When short-term support devices, such as ECMO, IABP, and the centrifugal pump are ineffective to sustain the patient to recovery or organ transplantation, a medium or long-term device is required. An advantage of treatment with a medium to long-term device is that it allows the patient to be mobile. In some instances patients have been able to leave the hospital for continued treatment at home with the implanted device. Complete recovery of the heart has been demonstrated in 5–15% of patients being supported as a bridge to organ transplantation.
PNEUMATIC PULSATILE. Pneumatically driven pulsatile paracorporeal mechanical circulatory support devices provide pulsatile support for the left or right ventricle, or both. Devices implanted in at least 100 patients by January 2001 include Abiomed, Thoratec, HeartMate, and Cardiowest brands. Staff are trained to monitor and troubleshoot equipment, thus limiting use to tertiary care facilities.
Cannulation of the left or right atrium, along with the aorta or pulmonary artery, respectively, requires a surgical approach. The cables that connect to the control center are tunneled out of the chest wall and the housing is typically implanted in the chest cavity, except Abiomed, which remains extracorporeal. The rigid outer housing encloses two compartments separated by a flexible boundary. Valves located at the inlet and outlet of the device direct the path of blood flow from high to low pressure, preventing back flow after ejection. Inflation of the gas chamber creates pressure in the blood chamber,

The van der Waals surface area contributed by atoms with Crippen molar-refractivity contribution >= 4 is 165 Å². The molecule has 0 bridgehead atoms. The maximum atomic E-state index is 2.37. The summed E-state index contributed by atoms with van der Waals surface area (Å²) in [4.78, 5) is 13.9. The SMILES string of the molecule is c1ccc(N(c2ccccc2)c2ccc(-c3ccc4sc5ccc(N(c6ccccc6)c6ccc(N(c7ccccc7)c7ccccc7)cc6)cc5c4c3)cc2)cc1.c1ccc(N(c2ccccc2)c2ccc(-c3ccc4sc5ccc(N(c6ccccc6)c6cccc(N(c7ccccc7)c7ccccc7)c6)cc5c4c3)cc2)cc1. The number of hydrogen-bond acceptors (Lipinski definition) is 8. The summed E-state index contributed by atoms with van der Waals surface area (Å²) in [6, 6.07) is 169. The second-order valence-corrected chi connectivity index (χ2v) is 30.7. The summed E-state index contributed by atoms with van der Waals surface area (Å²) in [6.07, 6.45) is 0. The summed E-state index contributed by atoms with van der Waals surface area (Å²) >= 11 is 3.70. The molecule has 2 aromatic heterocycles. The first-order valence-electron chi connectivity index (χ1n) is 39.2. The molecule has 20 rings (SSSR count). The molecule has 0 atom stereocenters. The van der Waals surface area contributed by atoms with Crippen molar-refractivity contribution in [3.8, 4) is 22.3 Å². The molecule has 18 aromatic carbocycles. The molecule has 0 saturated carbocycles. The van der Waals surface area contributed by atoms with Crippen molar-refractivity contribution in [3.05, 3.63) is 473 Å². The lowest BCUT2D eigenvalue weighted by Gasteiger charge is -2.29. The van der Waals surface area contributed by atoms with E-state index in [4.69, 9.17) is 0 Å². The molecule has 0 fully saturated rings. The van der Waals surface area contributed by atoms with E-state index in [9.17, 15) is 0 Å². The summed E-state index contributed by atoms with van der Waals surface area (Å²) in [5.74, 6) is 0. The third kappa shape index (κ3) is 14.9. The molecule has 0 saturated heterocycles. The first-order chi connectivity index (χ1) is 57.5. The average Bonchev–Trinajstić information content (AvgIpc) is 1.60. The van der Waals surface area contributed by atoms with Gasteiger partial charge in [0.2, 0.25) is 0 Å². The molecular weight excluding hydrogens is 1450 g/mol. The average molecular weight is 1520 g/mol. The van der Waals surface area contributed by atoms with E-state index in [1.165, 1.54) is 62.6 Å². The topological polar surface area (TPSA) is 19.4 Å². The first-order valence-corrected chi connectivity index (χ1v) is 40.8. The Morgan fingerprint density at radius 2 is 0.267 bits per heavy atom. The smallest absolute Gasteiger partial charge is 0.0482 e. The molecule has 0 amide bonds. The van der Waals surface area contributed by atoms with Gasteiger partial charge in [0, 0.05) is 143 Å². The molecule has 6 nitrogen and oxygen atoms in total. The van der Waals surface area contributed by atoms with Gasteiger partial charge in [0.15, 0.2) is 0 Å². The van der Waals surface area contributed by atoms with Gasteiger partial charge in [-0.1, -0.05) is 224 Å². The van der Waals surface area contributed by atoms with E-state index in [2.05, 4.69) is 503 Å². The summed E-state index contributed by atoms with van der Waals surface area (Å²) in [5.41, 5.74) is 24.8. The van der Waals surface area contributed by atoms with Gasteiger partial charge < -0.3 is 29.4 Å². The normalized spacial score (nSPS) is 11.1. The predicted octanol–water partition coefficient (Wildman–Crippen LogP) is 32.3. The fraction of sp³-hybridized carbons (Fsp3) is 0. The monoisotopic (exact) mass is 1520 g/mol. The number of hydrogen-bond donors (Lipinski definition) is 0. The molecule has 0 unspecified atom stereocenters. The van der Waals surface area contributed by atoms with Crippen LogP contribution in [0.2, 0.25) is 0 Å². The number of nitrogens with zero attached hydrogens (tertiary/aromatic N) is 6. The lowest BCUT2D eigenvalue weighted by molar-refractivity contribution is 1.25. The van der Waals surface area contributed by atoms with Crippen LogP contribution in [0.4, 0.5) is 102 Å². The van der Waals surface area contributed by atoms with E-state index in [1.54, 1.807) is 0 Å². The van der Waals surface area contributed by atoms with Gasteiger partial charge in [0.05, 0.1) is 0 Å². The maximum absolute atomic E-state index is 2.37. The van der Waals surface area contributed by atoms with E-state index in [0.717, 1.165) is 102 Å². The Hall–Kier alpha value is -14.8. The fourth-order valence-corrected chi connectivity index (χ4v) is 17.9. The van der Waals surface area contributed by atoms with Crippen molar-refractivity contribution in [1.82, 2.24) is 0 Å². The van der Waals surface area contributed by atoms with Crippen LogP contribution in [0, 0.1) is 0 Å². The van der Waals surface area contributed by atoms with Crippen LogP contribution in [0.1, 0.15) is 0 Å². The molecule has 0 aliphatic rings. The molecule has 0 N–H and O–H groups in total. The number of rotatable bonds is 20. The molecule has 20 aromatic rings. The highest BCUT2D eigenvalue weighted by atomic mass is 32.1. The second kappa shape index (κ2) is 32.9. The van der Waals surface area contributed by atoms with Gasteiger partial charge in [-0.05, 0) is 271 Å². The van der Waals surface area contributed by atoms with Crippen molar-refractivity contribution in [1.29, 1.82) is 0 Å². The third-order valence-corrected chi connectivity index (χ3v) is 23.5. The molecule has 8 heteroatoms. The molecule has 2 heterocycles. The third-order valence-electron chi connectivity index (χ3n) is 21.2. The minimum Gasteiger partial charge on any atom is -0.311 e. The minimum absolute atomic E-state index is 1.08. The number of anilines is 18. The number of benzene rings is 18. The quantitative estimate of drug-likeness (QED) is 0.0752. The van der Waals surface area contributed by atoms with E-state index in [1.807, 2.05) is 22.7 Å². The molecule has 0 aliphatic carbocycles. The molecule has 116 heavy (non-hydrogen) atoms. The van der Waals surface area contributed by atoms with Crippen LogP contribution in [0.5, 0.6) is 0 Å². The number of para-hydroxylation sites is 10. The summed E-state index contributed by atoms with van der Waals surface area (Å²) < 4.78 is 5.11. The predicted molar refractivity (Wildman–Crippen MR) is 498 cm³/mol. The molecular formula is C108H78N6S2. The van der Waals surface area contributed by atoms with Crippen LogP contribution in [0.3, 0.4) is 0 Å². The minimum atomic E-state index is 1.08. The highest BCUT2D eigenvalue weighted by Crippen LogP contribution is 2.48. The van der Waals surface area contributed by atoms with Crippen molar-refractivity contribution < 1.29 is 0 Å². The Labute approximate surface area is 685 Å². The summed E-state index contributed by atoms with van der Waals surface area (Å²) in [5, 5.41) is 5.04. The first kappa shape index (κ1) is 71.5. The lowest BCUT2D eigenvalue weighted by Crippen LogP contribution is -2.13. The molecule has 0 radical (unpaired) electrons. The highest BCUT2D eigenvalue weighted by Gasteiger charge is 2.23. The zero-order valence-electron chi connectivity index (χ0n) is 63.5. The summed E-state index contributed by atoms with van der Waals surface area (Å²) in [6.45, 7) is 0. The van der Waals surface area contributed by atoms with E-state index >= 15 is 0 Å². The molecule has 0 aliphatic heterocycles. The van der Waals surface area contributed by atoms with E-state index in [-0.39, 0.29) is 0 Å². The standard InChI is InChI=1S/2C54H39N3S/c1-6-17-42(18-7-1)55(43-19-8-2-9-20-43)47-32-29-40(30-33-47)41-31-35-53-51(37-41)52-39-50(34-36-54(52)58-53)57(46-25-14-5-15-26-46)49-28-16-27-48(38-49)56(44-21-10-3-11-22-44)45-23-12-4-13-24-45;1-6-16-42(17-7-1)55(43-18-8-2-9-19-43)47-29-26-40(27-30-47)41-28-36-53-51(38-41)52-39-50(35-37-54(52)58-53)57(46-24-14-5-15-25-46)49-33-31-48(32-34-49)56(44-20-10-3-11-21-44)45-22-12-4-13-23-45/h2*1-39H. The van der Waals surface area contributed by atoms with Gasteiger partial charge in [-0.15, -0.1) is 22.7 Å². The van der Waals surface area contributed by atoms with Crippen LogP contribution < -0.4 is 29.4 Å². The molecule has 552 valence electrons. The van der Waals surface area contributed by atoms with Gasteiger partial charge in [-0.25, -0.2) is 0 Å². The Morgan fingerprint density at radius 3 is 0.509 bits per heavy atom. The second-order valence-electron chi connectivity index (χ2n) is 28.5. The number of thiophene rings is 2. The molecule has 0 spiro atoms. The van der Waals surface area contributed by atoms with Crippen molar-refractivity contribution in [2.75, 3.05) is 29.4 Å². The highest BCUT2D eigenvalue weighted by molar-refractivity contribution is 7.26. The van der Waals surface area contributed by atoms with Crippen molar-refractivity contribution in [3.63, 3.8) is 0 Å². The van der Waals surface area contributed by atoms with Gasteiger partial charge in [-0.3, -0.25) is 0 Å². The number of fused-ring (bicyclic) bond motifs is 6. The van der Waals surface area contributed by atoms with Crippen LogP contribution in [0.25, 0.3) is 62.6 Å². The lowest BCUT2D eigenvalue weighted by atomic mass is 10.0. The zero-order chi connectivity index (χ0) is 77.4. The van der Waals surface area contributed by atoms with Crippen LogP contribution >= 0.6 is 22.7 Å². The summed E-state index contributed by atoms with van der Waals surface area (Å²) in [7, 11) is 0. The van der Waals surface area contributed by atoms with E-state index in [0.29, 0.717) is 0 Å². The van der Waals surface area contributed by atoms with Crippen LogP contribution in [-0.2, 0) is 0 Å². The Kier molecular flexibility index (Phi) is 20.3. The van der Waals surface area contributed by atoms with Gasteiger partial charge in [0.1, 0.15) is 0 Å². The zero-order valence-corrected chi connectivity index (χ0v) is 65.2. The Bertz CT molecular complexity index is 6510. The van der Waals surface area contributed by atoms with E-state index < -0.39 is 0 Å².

Anticoagulant —Pharmaceuticals to prevent clotting proteins and platelets in the blood to be activated to form a blood clot.
Cannulae —Tubes that provide access to the blood once inserted into the heart or blood vessels.
Cardiac —Of or relating to the heart.
Cardiac output —The liter per minute blood flow generated by contraction of the heart.
Cardiopulmonary bypass —Diversion of blood flow away from the right atrium and return of blood beyond the left ventricle, to bypass the heart and lungs.
Console —A freestanding device that monitors, measures, and controls parameters associated with the mechanical circulatory support device it operates.
Extracorporeal —Circulation of blood outside of the body.
Intracorporeal —Circulation of blood inside the body.
Paracorporeal —Circulation of blood near or close to the body.
which opens the outlet valve. Blood is then ejected until the chamber empties and pressure in the chamber decreases, closing the outlet valve. The inlet valve opens when the pressure is low enough in the blood chamber. Blood fills from the atrium and the inlet valve closes once the blood volume has increased the pressure. The cycle repeats itself when the controller fills the gas chamber again. The ejection is not typically timed to that of the native heart. The heart is emptied of blood by the assist device so there is little ejection from the native heart.